I highly recommend staying at Tawi Lodge, which is idyllic and set on its own watering hole – elephants and giraffe often come to drink while you’re eating lunch! Tawi is also set in its own conservancy where some of the largest tuskers roam, allowing you to get up close and personal for the best photographic angles of elephants. Don’t forget to ask them to set up a “Sundowner” experience in the bush – one of the most memorable experiences you can have under Kilimanjaro.
Photo tip: To create a dramatic shot of elephants, it’s best to shoot from a low angle and use a wide angle lens. I was laying on the floor of my safari vehicle with the door open, in order to capture this image of “Craig” from ground level – he was just 5 feet away at one point!
#5 The Rift Valley
This area of Kenya is often overlooked by visitors, but is well loved by locals. A visit to this area leaves you relaxed with sweeping views of mountains, slot canyons, and alkaline lakes full of pink flamingos. There’s even a chance to pursue the elusive black leopard.
Said to be the birthplace of human civilization – some of the earliest human remains have been found here – it’s hard not to feel the electricity of these region as if your soul is somehow connected to the deep history of this area. The Rift Valley itself spans the entire country and expands across the continent. It has been growing for millennia as the tectonic plates shift, and it can be viewed from the road as you drive to your destination, but it is most impressive from the air – nearly worth the price of a flight to your destination.Within the region, various opportunities exist for whatever your photographic desires may be. Lake Elementaita in recent years has surpassed the larger lakes — Nakuru and Naivasha — in popularity due to its enormous population of flamingos. Ol Pajeta is one of the first conservancies in Kenya, and now is home to the last two Northern White Rhinos – a visit to this park will definitely leave a deep impression on you as to how intertwined the lives and fates of human and animal populations really are.
In Laikipia, black leopards have been re-identified in the last several years, and the wild dog population has returned from a catastrophic brush with canine distemper. Proper planning and a dedicated photography vehicle are required to find them, so it’s best to inform your safari lodge if this is your goal so they can advise you on timing and duration of your safari!
No visit to Kenya is complete without a visit to the coast. With its ancient Swahili culture, fabulous coral reefs, and white sand beaches, the coast is relaxing and photogenic for those who want to pursue underwater adventures. Whether you want to visit ancient forts entangled with baobob trees or experience traditional Dhow boats and snorkel along the coral and mangrove trees, there is a city on the coast that can meet your needs.
But if underwater photography is your goal, Diani is a prime choice, offering a high density of sea life, interesting rocky features along the shores, a swimmable coastline with pristine clear waters – and no predators away thanks to it’s natural coral reef barrier.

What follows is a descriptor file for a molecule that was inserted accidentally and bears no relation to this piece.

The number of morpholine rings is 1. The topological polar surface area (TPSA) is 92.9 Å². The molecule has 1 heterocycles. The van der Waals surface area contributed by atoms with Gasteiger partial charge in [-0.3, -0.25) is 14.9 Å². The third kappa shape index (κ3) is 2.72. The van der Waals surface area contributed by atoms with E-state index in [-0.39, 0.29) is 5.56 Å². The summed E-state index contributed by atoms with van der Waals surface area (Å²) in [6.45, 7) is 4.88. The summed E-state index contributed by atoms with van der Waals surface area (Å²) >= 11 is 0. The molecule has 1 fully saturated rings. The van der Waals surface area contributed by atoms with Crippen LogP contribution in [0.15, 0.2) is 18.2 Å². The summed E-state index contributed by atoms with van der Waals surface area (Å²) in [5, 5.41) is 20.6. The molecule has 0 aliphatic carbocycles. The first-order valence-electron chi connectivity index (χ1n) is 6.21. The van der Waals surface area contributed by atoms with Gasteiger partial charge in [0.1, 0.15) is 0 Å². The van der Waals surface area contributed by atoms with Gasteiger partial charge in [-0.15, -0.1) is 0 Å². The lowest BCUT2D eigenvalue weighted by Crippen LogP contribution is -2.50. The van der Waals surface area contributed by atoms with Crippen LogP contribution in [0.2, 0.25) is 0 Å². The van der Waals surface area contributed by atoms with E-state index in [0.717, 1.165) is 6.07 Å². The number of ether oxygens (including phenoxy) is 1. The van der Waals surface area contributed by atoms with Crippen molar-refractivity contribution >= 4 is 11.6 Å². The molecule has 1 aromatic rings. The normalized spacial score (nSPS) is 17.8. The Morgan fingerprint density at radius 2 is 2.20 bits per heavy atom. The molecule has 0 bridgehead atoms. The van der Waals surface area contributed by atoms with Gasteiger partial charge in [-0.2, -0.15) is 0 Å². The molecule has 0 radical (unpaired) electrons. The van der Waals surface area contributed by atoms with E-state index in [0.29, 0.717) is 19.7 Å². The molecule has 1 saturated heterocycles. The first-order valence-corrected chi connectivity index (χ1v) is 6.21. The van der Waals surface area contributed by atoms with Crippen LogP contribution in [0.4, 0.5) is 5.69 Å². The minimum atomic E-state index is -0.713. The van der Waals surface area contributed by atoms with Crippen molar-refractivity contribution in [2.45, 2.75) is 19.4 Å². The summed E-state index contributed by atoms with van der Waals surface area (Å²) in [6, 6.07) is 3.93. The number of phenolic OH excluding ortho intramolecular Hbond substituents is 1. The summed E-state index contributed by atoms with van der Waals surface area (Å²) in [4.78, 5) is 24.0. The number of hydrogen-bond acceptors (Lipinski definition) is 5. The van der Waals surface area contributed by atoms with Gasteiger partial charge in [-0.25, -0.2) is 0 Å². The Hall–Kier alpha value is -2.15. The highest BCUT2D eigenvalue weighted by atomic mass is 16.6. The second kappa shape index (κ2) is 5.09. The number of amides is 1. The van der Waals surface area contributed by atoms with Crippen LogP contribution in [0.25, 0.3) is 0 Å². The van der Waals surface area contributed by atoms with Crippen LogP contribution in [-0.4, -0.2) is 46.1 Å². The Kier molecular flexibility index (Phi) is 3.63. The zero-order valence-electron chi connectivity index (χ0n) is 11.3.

Typically the beaches in Diani are free of seaweed, and the water levels vary drastically throughout the day, nearly consuming the whole beach at high tide, while leaving a vast expanse of white sand during low tide. Thanks to its eastern-facing direction, the beaches here are stunning as the pink hues of the early morning bathe the shoreline in colour. On especially calm mornings, the reflections of the tide create a mirror-like effect that is otherworldly against the rising sun.
Photo Tip: The glass-clear waters remain waist-high for a long way from the shore before you reach the coral reefs, or sandbars, so you could be walking for a long time to try to reach them on your own. You can charter a glass-bottom boat ride from one of the companies on the beach to take you to the reefs for the best snorkeling locations. I loved using my Olympus TG-6, finding all sorts of unique starfish and sea urchins.
This guide can only scrape the surface of all that Kenya has to offer, but it’s designed to be a launch point from which you can create your personalised photography trip. Kenya has a way of making you fall in love with nature whether for the first time, or all over again – I cannot wait for you to experience this amazing place for yourself and create the photographs of your dreams.
Want more inspiration and natural beauty from Laura? You can follow Laura’s adventures via Instagram @lauramerzphotography or purchase any of the images shared within this guide or other stunning prints via her print store. With 10% of sales going to the African Parks Network.
American travel and wildlife photographer Laura Merz has been living in Kenya since 2020, and has previously made her homes in Argentina and Germany. From a young age she was interested in conservation and the arts, but didn’t know how to pursue either one professionally. After initially pursuing a “real job” after university and finding herself suffering from burnout, she started her photography business and now uses her work to support wildlife conservation and empower indigenous populations. In her free time, Laura enjoys a good cup of coffee in the breeze, and travelling the world with her husband and children.